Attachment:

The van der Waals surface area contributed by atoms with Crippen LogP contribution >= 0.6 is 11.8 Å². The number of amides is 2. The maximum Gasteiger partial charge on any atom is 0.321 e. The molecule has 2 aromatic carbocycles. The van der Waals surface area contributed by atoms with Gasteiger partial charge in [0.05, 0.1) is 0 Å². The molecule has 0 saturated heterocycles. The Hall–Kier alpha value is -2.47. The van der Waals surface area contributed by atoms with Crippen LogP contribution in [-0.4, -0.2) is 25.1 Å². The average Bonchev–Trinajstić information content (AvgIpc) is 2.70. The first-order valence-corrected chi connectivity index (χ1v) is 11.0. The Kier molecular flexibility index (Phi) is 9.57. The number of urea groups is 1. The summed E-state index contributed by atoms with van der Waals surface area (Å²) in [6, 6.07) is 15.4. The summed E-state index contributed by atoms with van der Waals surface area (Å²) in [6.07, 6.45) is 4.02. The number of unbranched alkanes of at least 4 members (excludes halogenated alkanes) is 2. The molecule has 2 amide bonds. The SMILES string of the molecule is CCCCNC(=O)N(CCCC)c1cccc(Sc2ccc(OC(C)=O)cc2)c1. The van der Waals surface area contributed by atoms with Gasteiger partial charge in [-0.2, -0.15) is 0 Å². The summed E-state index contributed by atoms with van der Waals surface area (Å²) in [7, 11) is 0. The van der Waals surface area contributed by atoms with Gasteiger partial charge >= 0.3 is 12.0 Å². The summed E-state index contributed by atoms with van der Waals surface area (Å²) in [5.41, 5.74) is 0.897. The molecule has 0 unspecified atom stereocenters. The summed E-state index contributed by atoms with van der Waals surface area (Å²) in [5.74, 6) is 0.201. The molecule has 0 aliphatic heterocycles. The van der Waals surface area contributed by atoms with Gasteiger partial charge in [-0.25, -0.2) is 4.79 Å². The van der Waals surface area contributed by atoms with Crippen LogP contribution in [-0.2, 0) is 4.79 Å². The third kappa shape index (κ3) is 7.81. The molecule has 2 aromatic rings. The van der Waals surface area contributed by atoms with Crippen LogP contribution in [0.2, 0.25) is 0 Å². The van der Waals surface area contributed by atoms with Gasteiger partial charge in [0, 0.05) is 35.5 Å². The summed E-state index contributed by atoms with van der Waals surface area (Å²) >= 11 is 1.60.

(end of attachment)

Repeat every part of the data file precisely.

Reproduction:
The van der Waals surface area contributed by atoms with Crippen LogP contribution >= 0.6 is 11.8 Å². The number of amides is 2. The maximum Gasteiger partial charge on any atom is 0.321 e. The molecule has 2 aromatic carbocycles. The van der Waals surface area contributed by atoms with Gasteiger partial charge in [0.05, 0.1) is 0 Å². The molecule has 0 saturated heterocycles. The Hall–Kier alpha value is -2.47. The van der Waals surface area contributed by atoms with Crippen LogP contribution in [-0.4, -0.2) is 25.1 Å². The average Bonchev–Trinajstić information content (AvgIpc) is 2.70. The first-order valence-corrected chi connectivity index (χ1v) is 11.0. The Kier molecular flexibility index (Phi) is 9.57. The number of urea groups is 1. The summed E-state index contributed by atoms with van der Waals surface area (Å²) in [6, 6.07) is 15.4. The summed E-state index contributed by atoms with van der Waals surface area (Å²) in [6.07, 6.45) is 4.02. The number of unbranched alkanes of at least 4 members (excludes halogenated alkanes) is 2. The molecule has 2 amide bonds. The SMILES string of the molecule is CCCCNC(=O)N(CCCC)c1cccc(Sc2ccc(OC(C)=O)cc2)c1. The van der Waals surface area contributed by atoms with Gasteiger partial charge in [-0.2, -0.15) is 0 Å². The summed E-state index contributed by atoms with van der Waals surface area (Å²) in [7, 11) is 0. The van der Waals surface area contributed by atoms with Gasteiger partial charge >= 0.3 is 12.0 Å². The summed E-state index contributed by atoms with van der Waals surface area (Å²) in [5.41, 5.74) is 0.897. The molecule has 0 unspecified atom stereocenters. The summed E-state index contributed by atoms with van der Waals surface area (Å²) in [5.74, 6) is 0.201. The molecule has 0 aliphatic heterocycles. The van der Waals surface area contributed by atoms with Gasteiger partial charge in [-0.25, -0.2) is 4.79 Å². The van der Waals surface area contributed by atoms with Crippen LogP contribution in [-0.2, 0) is 4.79 Å². The third kappa shape index (κ3) is 7.81. The molecule has 2 aromatic rings. The van der Waals surface area contributed by atoms with Crippen LogP contribution in [0.2, 0.25) is 0 Å². The van der Waals surface area contributed by atoms with Gasteiger partial charge in [0, 0.05) is 35.5 Å². The summed E-state index contributed by atoms with van der Waals surface area (Å²) >= 11 is 1.60.